• In the case of IDC Group Ltd v Clark 1992 1 EGLR 187, it was held that contractual licences are not considered proprietary interests in land.

Facts of the Case

  • A licence had been granted in a 1969 lease allowing the owners of one property to use, as a fire escape, a door which led into another property.
  • The second property was sold, and the new owner then blocked up the door.
  • The first property owners applied for a court ruling to grant that the licence created an easement which game them a right to use the escape route.
  • At first instance this was denied.

Issues in IDC Group Ltd v Clark 1992 1 EGLR 187

  • Was an easement created and therefore could it bind a successor of the land.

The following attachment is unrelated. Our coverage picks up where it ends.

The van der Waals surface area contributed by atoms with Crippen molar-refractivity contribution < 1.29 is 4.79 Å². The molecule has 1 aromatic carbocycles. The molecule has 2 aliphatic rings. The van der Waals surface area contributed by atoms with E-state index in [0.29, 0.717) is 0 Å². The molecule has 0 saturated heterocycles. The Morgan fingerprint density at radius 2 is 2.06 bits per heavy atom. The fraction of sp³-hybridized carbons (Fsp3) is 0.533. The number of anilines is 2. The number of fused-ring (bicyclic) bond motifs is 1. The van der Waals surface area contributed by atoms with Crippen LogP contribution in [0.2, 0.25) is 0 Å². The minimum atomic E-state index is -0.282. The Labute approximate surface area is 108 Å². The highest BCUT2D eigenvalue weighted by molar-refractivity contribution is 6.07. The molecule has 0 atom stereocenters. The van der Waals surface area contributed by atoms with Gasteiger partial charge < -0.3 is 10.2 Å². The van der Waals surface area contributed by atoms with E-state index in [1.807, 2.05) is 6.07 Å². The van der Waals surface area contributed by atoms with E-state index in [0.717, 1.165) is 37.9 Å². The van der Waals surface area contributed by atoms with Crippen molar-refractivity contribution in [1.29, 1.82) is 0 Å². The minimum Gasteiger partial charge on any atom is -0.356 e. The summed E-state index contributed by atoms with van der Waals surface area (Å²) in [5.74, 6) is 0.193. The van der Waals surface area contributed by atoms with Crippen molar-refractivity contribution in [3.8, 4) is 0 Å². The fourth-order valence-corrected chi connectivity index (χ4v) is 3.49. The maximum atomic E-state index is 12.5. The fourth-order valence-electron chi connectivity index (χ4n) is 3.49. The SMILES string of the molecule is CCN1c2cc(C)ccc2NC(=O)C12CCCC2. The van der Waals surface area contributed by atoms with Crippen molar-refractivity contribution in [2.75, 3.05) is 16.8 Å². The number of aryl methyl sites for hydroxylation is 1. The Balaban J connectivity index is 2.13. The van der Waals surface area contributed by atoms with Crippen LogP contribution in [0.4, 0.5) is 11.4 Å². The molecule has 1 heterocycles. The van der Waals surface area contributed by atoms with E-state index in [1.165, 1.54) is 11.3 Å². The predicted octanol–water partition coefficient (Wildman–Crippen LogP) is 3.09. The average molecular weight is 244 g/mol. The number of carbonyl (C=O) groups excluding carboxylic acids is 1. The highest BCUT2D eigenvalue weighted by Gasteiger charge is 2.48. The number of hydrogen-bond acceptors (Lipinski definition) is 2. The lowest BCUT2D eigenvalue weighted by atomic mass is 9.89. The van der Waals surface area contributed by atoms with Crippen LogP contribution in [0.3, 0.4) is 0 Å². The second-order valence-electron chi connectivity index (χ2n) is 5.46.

Held by Court of Appeal

  • Appeal dismissed.

Sir Nicolas Browne-Wilkinson  

  • Held that the lower court had been correct in holding that the term in the lease merely granted a licence but did not create an easement and therefore was not binding on the successor.
  • “The indications being far from clear as to what the parties intended, I think that one has to take this as being a professionally drawn deed in which the draftsman has deliberately chosen to use the word ‘license’ and not the ordinary words associated with the grant of an easement. Therefore, since there is nothing sufficiently clearly pointing in any other direction, I reach the conclusion that the deed did only create a personal license.” Pg10.